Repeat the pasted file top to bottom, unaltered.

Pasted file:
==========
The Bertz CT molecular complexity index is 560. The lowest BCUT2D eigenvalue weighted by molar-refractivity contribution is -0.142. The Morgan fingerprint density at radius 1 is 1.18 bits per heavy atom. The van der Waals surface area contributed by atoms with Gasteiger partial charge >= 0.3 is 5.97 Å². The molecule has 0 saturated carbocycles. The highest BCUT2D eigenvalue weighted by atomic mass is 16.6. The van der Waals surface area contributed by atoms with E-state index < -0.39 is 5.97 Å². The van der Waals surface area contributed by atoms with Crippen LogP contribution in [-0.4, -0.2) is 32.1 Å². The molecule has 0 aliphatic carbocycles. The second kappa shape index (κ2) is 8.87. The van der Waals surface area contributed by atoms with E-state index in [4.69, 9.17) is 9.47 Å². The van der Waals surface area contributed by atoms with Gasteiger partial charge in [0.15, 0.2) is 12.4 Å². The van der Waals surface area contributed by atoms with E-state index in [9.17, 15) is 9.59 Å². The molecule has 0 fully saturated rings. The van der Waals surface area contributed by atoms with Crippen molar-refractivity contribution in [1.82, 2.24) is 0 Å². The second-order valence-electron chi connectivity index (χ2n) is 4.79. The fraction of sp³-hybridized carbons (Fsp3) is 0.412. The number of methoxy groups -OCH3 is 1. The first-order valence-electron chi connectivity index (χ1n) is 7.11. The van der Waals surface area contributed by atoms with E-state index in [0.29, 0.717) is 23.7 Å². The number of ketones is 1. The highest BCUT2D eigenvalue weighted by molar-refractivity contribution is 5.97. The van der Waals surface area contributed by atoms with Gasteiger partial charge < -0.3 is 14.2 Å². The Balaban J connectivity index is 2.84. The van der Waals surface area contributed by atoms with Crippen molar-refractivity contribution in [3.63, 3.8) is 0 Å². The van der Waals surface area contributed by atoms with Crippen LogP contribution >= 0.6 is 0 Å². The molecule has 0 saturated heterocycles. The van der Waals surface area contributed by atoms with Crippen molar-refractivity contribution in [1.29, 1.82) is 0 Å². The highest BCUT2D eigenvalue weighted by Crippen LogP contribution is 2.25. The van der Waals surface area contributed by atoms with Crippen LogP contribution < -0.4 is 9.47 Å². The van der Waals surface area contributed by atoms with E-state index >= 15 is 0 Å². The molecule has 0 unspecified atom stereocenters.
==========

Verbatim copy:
The Bertz CT molecular complexity index is 560. The lowest BCUT2D eigenvalue weighted by molar-refractivity contribution is -0.142. The Morgan fingerprint density at radius 1 is 1.18 bits per heavy atom. The van der Waals surface area contributed by atoms with Gasteiger partial charge >= 0.3 is 5.97 Å². The molecule has 0 saturated carbocycles. The highest BCUT2D eigenvalue weighted by atomic mass is 16.6. The van der Waals surface area contributed by atoms with E-state index < -0.39 is 5.97 Å². The van der Waals surface area contributed by atoms with Crippen LogP contribution in [-0.4, -0.2) is 32.1 Å². The molecule has 0 aliphatic carbocycles. The second kappa shape index (κ2) is 8.87. The van der Waals surface area contributed by atoms with E-state index in [4.69, 9.17) is 9.47 Å². The van der Waals surface area contributed by atoms with Gasteiger partial charge in [0.15, 0.2) is 12.4 Å². The van der Waals surface area contributed by atoms with E-state index in [9.17, 15) is 9.59 Å². The molecule has 0 fully saturated rings. The van der Waals surface area contributed by atoms with Crippen molar-refractivity contribution in [1.82, 2.24) is 0 Å². The second-order valence-electron chi connectivity index (χ2n) is 4.79. The fraction of sp³-hybridized carbons (Fsp3) is 0.412. The number of methoxy groups -OCH3 is 1. The first-order valence-electron chi connectivity index (χ1n) is 7.11. The van der Waals surface area contributed by atoms with E-state index in [0.29, 0.717) is 23.7 Å². The number of ketones is 1. The highest BCUT2D eigenvalue weighted by molar-refractivity contribution is 5.97. The van der Waals surface area contributed by atoms with Gasteiger partial charge < -0.3 is 14.2 Å². The Balaban J connectivity index is 2.84. The van der Waals surface area contributed by atoms with Crippen molar-refractivity contribution in [3.63, 3.8) is 0 Å². The van der Waals surface area contributed by atoms with Crippen LogP contribution >= 0.6 is 0 Å². The molecule has 0 saturated heterocycles. The van der Waals surface area contributed by atoms with Crippen molar-refractivity contribution in [1.29, 1.82) is 0 Å². The highest BCUT2D eigenvalue weighted by Crippen LogP contribution is 2.25. The van der Waals surface area contributed by atoms with Crippen LogP contribution < -0.4 is 9.47 Å². The van der Waals surface area contributed by atoms with E-state index >= 15 is 0 Å². The molecule has 0 unspecified atom stereocenters.